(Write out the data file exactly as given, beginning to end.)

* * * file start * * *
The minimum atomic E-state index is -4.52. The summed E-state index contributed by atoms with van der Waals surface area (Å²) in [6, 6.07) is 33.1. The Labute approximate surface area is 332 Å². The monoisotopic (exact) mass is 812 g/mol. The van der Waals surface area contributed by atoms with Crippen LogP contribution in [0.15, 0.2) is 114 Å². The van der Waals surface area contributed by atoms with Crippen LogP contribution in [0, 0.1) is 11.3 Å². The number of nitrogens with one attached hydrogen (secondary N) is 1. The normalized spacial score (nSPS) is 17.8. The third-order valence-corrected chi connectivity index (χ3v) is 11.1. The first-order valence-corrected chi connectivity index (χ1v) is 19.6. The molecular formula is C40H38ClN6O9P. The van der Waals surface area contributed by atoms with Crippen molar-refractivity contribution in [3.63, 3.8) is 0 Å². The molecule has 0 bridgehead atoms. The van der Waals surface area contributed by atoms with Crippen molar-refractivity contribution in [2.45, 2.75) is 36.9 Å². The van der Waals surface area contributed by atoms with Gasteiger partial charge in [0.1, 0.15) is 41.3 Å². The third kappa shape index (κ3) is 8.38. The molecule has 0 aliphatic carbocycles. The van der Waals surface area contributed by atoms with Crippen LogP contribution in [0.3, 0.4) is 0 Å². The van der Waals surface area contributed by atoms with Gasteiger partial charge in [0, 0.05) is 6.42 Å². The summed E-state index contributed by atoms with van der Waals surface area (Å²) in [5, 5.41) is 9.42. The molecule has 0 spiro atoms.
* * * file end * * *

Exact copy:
The minimum atomic E-state index is -4.52. The summed E-state index contributed by atoms with van der Waals surface area (Å²) in [6, 6.07) is 33.1. The Labute approximate surface area is 332 Å². The monoisotopic (exact) mass is 812 g/mol. The van der Waals surface area contributed by atoms with Crippen LogP contribution in [0.15, 0.2) is 114 Å². The van der Waals surface area contributed by atoms with Crippen LogP contribution in [0, 0.1) is 11.3 Å². The number of nitrogens with one attached hydrogen (secondary N) is 1. The normalized spacial score (nSPS) is 17.8. The third-order valence-corrected chi connectivity index (χ3v) is 11.1. The first-order valence-corrected chi connectivity index (χ1v) is 19.6. The molecular formula is C40H38ClN6O9P. The van der Waals surface area contributed by atoms with Crippen molar-refractivity contribution in [3.63, 3.8) is 0 Å². The molecule has 0 bridgehead atoms. The van der Waals surface area contributed by atoms with Crippen molar-refractivity contribution in [2.45, 2.75) is 36.9 Å². The van der Waals surface area contributed by atoms with Gasteiger partial charge in [0.1, 0.15) is 41.3 Å². The third kappa shape index (κ3) is 8.38. The molecule has 0 aliphatic carbocycles. The van der Waals surface area contributed by atoms with Crippen LogP contribution in [0.3, 0.4) is 0 Å². The van der Waals surface area contributed by atoms with Gasteiger partial charge in [0, 0.05) is 6.42 Å². The summed E-state index contributed by atoms with van der Waals surface area (Å²) in [5, 5.41) is 9.42. The molecule has 0 spiro atoms.